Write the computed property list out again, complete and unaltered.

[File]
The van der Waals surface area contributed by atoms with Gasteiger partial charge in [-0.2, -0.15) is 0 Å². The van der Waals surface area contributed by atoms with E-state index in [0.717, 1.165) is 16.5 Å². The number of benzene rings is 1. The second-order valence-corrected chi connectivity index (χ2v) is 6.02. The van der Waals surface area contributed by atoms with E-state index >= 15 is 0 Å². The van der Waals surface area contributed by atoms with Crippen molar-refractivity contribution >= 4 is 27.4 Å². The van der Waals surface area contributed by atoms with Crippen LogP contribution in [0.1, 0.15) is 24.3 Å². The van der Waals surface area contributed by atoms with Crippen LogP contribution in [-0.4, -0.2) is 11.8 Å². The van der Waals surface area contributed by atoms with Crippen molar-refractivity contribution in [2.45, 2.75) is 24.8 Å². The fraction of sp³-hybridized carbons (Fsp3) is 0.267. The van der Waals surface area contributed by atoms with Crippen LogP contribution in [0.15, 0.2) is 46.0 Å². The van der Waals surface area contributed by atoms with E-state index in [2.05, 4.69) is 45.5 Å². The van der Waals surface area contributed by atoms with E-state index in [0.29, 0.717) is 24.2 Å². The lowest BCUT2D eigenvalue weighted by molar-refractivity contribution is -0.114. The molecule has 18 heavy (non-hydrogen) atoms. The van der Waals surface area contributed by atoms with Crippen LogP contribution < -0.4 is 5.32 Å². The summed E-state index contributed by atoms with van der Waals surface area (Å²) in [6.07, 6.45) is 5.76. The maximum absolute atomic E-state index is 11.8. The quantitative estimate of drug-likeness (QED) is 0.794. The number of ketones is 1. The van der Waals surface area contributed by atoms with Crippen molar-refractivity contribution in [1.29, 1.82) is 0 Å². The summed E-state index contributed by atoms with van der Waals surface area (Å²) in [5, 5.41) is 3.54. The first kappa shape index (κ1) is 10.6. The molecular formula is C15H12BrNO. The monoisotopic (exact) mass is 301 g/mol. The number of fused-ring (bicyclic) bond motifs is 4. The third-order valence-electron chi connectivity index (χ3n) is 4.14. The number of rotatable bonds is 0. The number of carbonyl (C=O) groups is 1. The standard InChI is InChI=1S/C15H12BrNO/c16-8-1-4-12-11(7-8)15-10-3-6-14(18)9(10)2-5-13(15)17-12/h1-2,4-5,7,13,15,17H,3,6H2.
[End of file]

The van der Waals surface area contributed by atoms with Gasteiger partial charge in [-0.2, -0.15) is 0 Å². The van der Waals surface area contributed by atoms with E-state index in [0.717, 1.165) is 16.5 Å². The number of benzene rings is 1. The second-order valence-corrected chi connectivity index (χ2v) is 6.02. The van der Waals surface area contributed by atoms with E-state index >= 15 is 0 Å². The van der Waals surface area contributed by atoms with Crippen molar-refractivity contribution >= 4 is 27.4 Å². The van der Waals surface area contributed by atoms with Crippen LogP contribution in [0.1, 0.15) is 24.3 Å². The van der Waals surface area contributed by atoms with Crippen LogP contribution in [-0.4, -0.2) is 11.8 Å². The van der Waals surface area contributed by atoms with Crippen molar-refractivity contribution in [2.45, 2.75) is 24.8 Å². The fraction of sp³-hybridized carbons (Fsp3) is 0.267. The van der Waals surface area contributed by atoms with Crippen LogP contribution in [0.15, 0.2) is 46.0 Å². The van der Waals surface area contributed by atoms with E-state index in [2.05, 4.69) is 45.5 Å². The van der Waals surface area contributed by atoms with E-state index in [0.29, 0.717) is 24.2 Å². The lowest BCUT2D eigenvalue weighted by molar-refractivity contribution is -0.114. The molecule has 18 heavy (non-hydrogen) atoms. The van der Waals surface area contributed by atoms with Crippen LogP contribution < -0.4 is 5.32 Å². The summed E-state index contributed by atoms with van der Waals surface area (Å²) in [6.07, 6.45) is 5.76. The maximum absolute atomic E-state index is 11.8. The quantitative estimate of drug-likeness (QED) is 0.794. The number of ketones is 1. The van der Waals surface area contributed by atoms with Crippen molar-refractivity contribution in [1.29, 1.82) is 0 Å². The summed E-state index contributed by atoms with van der Waals surface area (Å²) in [5, 5.41) is 3.54. The first kappa shape index (κ1) is 10.6. The molecular formula is C15H12BrNO. The monoisotopic (exact) mass is 301 g/mol. The number of fused-ring (bicyclic) bond motifs is 4. The third-order valence-electron chi connectivity index (χ3n) is 4.14. The number of rotatable bonds is 0. The number of carbonyl (C=O) groups is 1. The standard InChI is InChI=1S/C15H12BrNO/c16-8-1-4-12-11(7-8)15-10-3-6-14(18)9(10)2-5-13(15)17-12/h1-2,4-5,7,13,15,17H,3,6H2.